Usually, cross-stream guarantees cannot fulfil the requirement of the group or control relationship. As such, they need to meet the requirement of the justified corporate self-interest, otherwise they will be null and void.

The PCC provides for a prohibition of financial assistance. The target company is prohibited from granting any type of guarantees or security or any other types of funding in respect of any financing for the purposes of acquiring shares in the target company or in its direct or indirect parent company. This shall also include any guarantees or security for the refinancing of a previous debt incurred in the acquisition of shares of the target company or its parent company.

Breach of the financial assistance prohibition renders the respective guarantees, security, financing or funding made by the target company null and void. In addition, directors may incur civil and criminal liability. For this reason, it is common to include guarantee-limitation language in a guarantee or security agreement.

The parties usually agree, for tax reasons, to limit the maximum amount secured by the guarantees or security in order to limit the impact of stamp duty that is due in connection therewith (see 4.2 Other Taxes, Duties, Charges or Tax Considerations).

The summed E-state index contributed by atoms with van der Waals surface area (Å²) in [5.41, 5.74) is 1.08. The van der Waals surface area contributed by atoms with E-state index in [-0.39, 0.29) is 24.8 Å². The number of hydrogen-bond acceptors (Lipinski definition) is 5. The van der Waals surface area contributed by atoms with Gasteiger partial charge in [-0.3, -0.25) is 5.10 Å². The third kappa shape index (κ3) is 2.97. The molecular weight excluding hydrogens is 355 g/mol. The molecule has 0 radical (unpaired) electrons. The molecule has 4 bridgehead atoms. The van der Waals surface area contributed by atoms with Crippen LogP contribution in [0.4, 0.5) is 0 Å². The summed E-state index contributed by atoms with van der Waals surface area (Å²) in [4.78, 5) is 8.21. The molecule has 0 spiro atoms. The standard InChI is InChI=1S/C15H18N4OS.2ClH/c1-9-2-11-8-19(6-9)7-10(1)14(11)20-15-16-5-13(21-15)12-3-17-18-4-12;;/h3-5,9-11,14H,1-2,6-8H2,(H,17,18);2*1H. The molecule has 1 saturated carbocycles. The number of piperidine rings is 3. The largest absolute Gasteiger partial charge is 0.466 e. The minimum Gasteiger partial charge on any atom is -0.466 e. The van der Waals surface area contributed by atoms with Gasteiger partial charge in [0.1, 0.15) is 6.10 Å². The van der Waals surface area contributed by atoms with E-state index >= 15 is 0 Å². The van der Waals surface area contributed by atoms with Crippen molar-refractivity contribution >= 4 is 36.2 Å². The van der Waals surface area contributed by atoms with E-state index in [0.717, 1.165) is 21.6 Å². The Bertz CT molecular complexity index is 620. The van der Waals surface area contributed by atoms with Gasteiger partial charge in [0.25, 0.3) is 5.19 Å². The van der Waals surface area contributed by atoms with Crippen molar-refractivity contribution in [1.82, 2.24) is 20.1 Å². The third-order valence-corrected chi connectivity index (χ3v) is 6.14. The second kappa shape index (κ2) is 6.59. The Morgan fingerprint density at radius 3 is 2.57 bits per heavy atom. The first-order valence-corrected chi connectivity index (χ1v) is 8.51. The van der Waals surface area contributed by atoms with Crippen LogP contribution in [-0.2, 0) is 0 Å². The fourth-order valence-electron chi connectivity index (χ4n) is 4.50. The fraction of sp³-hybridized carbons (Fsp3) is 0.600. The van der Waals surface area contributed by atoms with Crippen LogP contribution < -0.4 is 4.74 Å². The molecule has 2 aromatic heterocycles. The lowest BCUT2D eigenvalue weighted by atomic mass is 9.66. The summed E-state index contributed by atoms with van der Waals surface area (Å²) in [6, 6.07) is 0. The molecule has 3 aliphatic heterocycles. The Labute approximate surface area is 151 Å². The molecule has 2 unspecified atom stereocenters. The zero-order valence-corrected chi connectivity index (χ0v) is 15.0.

In the event that the assets of the Portuguese companies are covered by legal immunities, namely, public domain assets of the Portuguese Republic, or are allocated to any public service purposes, those companies can claim immunity from suit, attachment or other legal process in respect of this.

Finally, any guarantee or security must guarantee or secure one or more obligations, to which they are ancillary, and such obligations shall be identified in the guarantee or security agreement. Accordingly, the guarantee/security will always follow the underlying secured obligation. As such, the invalidity of the underlying obligation would entail the invalidity of the guarantee/security and termination of the underlying obligation would entail termination of the guarantee/security.

Guarantees and security are ancillary to the guaranteed or secured obligation and thus the repayment, satisfaction or cancellation in full of such obligations automatically determines the release of the guarantees or security.

Nonetheless, it is market practice to execute a formal release agreement in order to obtain all necessary documentation from the lenders that allows perfection of the release of the security with the relevant authorities. This is particularly relevant if the security had been registered with a real estate or commercial registry office (mortgages and quota pledges) or with a bank (bank account pledges). Other actions such as notices, return of share certificates and cancellation of registrations may also be required, depending on the type of security that is being released.